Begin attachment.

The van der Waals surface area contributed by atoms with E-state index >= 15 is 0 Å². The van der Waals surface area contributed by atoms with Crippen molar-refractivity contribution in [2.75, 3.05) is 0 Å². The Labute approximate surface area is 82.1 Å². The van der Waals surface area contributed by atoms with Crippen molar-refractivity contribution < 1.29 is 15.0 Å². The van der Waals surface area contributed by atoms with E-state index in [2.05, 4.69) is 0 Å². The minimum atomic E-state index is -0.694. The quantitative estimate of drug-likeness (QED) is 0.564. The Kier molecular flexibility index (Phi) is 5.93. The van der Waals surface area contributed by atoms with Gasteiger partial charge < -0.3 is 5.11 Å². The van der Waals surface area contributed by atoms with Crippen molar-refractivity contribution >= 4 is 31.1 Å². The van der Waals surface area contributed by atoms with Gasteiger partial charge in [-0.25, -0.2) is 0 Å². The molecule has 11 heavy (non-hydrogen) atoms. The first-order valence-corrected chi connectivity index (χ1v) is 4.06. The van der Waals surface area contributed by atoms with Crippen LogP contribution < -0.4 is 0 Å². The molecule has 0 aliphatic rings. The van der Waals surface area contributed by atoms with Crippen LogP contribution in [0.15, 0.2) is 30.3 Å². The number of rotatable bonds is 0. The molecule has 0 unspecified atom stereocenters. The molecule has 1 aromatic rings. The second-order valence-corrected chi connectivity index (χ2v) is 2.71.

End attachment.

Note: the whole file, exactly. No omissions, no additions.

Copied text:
The van der Waals surface area contributed by atoms with E-state index >= 15 is 0 Å². The van der Waals surface area contributed by atoms with Crippen molar-refractivity contribution in [2.75, 3.05) is 0 Å². The Labute approximate surface area is 82.1 Å². The van der Waals surface area contributed by atoms with Crippen molar-refractivity contribution < 1.29 is 15.0 Å². The van der Waals surface area contributed by atoms with E-state index in [2.05, 4.69) is 0 Å². The minimum atomic E-state index is -0.694. The quantitative estimate of drug-likeness (QED) is 0.564. The Kier molecular flexibility index (Phi) is 5.93. The van der Waals surface area contributed by atoms with Gasteiger partial charge < -0.3 is 5.11 Å². The van der Waals surface area contributed by atoms with Crippen molar-refractivity contribution >= 4 is 31.1 Å². The van der Waals surface area contributed by atoms with Gasteiger partial charge in [-0.25, -0.2) is 0 Å². The molecule has 11 heavy (non-hydrogen) atoms. The first-order valence-corrected chi connectivity index (χ1v) is 4.06. The van der Waals surface area contributed by atoms with Crippen LogP contribution < -0.4 is 0 Å². The molecule has 0 aliphatic rings. The van der Waals surface area contributed by atoms with Crippen LogP contribution in [0.15, 0.2) is 30.3 Å². The number of rotatable bonds is 0. The molecule has 0 unspecified atom stereocenters. The molecule has 1 aromatic rings. The second-order valence-corrected chi connectivity index (χ2v) is 2.71.